The house in the swamp

By Herb Lagois

It was a tough lesson for a couple of homeowners. I’ll never forget it.

It was September and we were building them a home, but they were managing the project themselves. We had been hired just to do the framing and siding.

They were excited about it. They had purchased their lot from the property owners next door, and in the process became fast friends. The friendship was so immediate and comfortable that the homeowners actually lived with their new friends while the house was being built.

The four friends decided to locate the house on the property together. They found the perfect place, on top of a small rise, surrounded by trees, with lots of drainage.

No sooner had we started framing than it started raining. It kept on raining.

Then at last, as we were nearing completion, the weather started to get better. I recall being on the roof. Everyone was so delighted to see the sunshine.

I looked down to see the homeowners walking up the driveway.

It should have been such a happy moment. But when I looked closer, I realized the woman was crying. Tears were streaming down her face.

I climbed down from the roof and met them at the front of the house. I asked the woman what was wrong.

“We have to move,” I thought I heard her say.

“Oh,” I said, now thoroughly confused. “Where are you going?”

 “Not US,” she answered. “We have to move THE HOUSE!”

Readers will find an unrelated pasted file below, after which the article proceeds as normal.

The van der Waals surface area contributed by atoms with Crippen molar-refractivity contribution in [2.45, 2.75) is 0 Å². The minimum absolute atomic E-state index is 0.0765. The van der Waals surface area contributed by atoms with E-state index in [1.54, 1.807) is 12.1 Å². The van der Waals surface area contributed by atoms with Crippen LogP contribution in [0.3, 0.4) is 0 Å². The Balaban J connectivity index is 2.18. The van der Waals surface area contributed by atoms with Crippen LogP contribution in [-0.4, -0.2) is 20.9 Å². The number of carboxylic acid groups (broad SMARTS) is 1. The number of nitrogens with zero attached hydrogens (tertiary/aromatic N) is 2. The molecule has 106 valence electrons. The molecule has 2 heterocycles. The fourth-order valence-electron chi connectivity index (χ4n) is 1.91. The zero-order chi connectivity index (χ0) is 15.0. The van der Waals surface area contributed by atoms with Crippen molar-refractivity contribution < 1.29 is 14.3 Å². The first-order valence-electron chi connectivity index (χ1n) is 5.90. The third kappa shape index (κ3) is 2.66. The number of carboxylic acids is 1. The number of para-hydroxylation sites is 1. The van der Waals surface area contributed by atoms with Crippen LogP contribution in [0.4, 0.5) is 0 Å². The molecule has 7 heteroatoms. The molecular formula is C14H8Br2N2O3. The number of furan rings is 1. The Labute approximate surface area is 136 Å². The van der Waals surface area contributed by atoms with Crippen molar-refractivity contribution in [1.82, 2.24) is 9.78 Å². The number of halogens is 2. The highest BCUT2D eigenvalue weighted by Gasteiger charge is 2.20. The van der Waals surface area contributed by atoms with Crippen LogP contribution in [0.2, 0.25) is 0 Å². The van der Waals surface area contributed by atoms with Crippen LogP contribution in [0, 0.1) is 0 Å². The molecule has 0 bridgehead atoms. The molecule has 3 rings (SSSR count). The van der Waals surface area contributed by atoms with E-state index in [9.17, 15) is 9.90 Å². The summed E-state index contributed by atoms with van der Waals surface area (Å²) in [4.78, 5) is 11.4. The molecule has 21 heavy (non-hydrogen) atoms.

The house was 80 feet long.

Still in tears, the woman just walked away.

I asked her husband what was going on.

He told me they had received a phone call from their surveyor.

The surveyor said there was good news and bad news. The good news was that the survey was done.

But the bad news? The house was five feet on their neighbour’s property. 

They assumed they’d just purchase the five feet from their friends and they’d be back in business. No big deal.

But there was a catch.

Greed kicked in.

And that meant it was going to be really, REALLY expensive.

It was cheaper to excavate a new hole (which was in a swamp), pour a new foundation (did I mention the house was huge?), cut the trees to move the new house over, then demolish the first foundation.

And by now it was starting to snow.

I never did find out what happened to the friendship, but I could guess.


Herb Lagois is the founder of Lagois Design-Build-Renovate and an Ottawa Renovates columnist.